The Worm Hole on Inis Mór (Inishmore) Island, also known as Poll na bPéist or The Serpent’s Lair, is a natural rectangular pool that was carved by the sea in the limestone rocks of the island, creating a stunning contrast between the turquoise water and the grey stone.

The Worm Hole is located on the west side of Inis Mór, about 1.6 km south of the ancient cliff fort of Dún Aonghasa. You can reach it by following the signs from Gort na gCapall, a small village near Kilmurvey Beach, or by walking along the cliffs from Dún Aonghasa, where you will see painted rocks indicating the way. Be prepared to walk across loose, jagged and uneven rocks, especially as you get closer to the pool. You will need good footwear to get there.

The pool is connected to the sea by underwater channels that allow the water to flow in and out with the tide. Sometimes, waves crash over the edge of the pool, filling it from above. The water level and colour change depending on the weather and the time of day, creating different effects and moods. The pool is about 10 metres long, 7 metres wide and 4 metres deep.

The Worm Hole is a popular spot for cliff diving, especially since it hosted stages of the Red Bull Cliff Diving World Series in 2012 and 2017. The divers jumped from a platform 28 metres above the water into the narrow opening of the pool, performing impressive acrobatic feats. However, this is not something that you should attempt unless you are a professional diver with proper safety measures. The currents and waves can be very strong and unpredictable, and there is no easy way to get out of the pool once you are in, just a small rope ladder.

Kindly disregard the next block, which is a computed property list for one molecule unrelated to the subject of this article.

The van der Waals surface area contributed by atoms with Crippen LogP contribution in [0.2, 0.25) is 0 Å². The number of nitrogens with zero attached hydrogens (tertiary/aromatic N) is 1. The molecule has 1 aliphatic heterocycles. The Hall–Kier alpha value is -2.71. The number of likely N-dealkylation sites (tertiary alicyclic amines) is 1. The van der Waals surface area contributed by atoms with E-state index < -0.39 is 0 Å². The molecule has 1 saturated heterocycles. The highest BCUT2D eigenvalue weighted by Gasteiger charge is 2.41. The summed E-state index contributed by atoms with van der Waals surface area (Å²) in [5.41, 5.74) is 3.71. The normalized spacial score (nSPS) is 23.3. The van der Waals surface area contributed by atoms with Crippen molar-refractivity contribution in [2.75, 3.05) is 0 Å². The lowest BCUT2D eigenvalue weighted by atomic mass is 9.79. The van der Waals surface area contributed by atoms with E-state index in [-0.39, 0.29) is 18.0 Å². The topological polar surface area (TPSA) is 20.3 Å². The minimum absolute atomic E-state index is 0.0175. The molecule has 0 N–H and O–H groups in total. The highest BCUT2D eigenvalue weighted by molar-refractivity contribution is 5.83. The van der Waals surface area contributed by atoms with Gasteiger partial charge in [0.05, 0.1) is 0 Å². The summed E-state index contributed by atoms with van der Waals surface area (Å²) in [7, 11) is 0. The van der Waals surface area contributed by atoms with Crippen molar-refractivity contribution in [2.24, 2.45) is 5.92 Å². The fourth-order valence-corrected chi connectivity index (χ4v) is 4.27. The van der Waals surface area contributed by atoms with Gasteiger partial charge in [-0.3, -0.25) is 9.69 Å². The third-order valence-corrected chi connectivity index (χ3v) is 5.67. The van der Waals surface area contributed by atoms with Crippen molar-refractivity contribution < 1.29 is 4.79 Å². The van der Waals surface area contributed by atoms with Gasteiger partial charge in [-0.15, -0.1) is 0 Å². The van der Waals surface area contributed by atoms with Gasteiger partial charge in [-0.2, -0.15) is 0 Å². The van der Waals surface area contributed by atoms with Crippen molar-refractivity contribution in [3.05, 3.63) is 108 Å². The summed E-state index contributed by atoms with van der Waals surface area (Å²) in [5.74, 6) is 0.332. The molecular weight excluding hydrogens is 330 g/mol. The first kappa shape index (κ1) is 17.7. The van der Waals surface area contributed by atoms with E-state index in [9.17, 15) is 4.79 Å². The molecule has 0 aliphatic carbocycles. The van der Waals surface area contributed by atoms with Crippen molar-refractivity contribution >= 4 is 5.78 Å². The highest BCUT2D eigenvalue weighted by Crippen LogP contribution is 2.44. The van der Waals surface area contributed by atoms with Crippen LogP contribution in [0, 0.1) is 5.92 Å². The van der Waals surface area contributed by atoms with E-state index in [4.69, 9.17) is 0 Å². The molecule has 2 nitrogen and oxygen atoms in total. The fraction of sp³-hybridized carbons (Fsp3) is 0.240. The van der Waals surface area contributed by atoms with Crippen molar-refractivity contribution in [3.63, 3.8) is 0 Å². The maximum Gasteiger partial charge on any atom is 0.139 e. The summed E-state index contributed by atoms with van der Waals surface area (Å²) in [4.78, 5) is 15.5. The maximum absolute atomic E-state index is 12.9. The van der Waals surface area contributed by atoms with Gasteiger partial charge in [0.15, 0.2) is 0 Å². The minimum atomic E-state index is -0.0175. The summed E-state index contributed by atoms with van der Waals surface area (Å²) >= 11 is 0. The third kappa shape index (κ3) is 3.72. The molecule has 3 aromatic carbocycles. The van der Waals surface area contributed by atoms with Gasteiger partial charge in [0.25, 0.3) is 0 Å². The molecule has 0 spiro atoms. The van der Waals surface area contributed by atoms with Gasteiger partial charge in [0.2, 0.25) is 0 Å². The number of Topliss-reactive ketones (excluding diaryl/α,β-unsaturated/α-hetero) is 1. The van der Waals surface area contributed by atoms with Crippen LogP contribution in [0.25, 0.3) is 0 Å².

The Worm Hole is a natural wonder that showcases the beauty and power of nature. It is a place where you can admire the scenery, listen to the sound of the waves, feel the breeze and enjoy a sense of awe and mystery. According to legend, the pool is actually a serpent’s lair, and some locals believe that it has healing properties.

If you visit the Worm Hole on Inis Mór, you will have an unforgettable experience that will make you appreciate this hidden gem of Ireland.


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The Wormhole




October 1, 2022

Loved it


A theory

September 30, 2022

My theory is that this may be the origin of the stones used to build Stonehenge or similar structures. Due to the way the stone fractures it would not have been too difficult for people to crack the stone to desired sizes and query them out to build with. Now the hard part would be how they transported them. But we know that the stones came from somewhere and were moved so here is a possible origin. Also there may be other such places that have been lost over time that could be similar and monuments build with these stones lost as well.

Joshua DeNio